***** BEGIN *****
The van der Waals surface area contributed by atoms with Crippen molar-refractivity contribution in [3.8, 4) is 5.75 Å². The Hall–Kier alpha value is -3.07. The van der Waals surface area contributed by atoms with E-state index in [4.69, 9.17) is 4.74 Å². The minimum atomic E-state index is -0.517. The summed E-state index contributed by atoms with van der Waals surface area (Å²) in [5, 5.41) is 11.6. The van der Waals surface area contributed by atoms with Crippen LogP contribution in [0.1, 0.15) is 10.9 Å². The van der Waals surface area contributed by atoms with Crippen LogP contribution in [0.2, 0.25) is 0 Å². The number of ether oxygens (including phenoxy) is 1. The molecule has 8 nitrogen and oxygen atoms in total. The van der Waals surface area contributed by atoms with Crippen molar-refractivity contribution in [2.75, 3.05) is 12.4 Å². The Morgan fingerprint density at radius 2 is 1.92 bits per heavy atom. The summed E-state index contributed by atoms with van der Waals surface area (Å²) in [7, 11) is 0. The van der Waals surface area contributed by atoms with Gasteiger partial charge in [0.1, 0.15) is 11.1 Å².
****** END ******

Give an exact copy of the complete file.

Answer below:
The van der Waals surface area contributed by atoms with Crippen molar-refractivity contribution in [3.8, 4) is 5.75 Å². The Hall–Kier alpha value is -3.07. The van der Waals surface area contributed by atoms with E-state index in [4.69, 9.17) is 4.74 Å². The minimum atomic E-state index is -0.517. The summed E-state index contributed by atoms with van der Waals surface area (Å²) in [5, 5.41) is 11.6. The van der Waals surface area contributed by atoms with Crippen LogP contribution in [0.1, 0.15) is 10.9 Å². The van der Waals surface area contributed by atoms with Crippen LogP contribution in [0.2, 0.25) is 0 Å². The number of ether oxygens (including phenoxy) is 1. The molecule has 8 nitrogen and oxygen atoms in total. The van der Waals surface area contributed by atoms with Crippen molar-refractivity contribution in [2.75, 3.05) is 12.4 Å². The Morgan fingerprint density at radius 2 is 1.92 bits per heavy atom. The summed E-state index contributed by atoms with van der Waals surface area (Å²) in [7, 11) is 0. The van der Waals surface area contributed by atoms with Gasteiger partial charge in [0.1, 0.15) is 11.1 Å².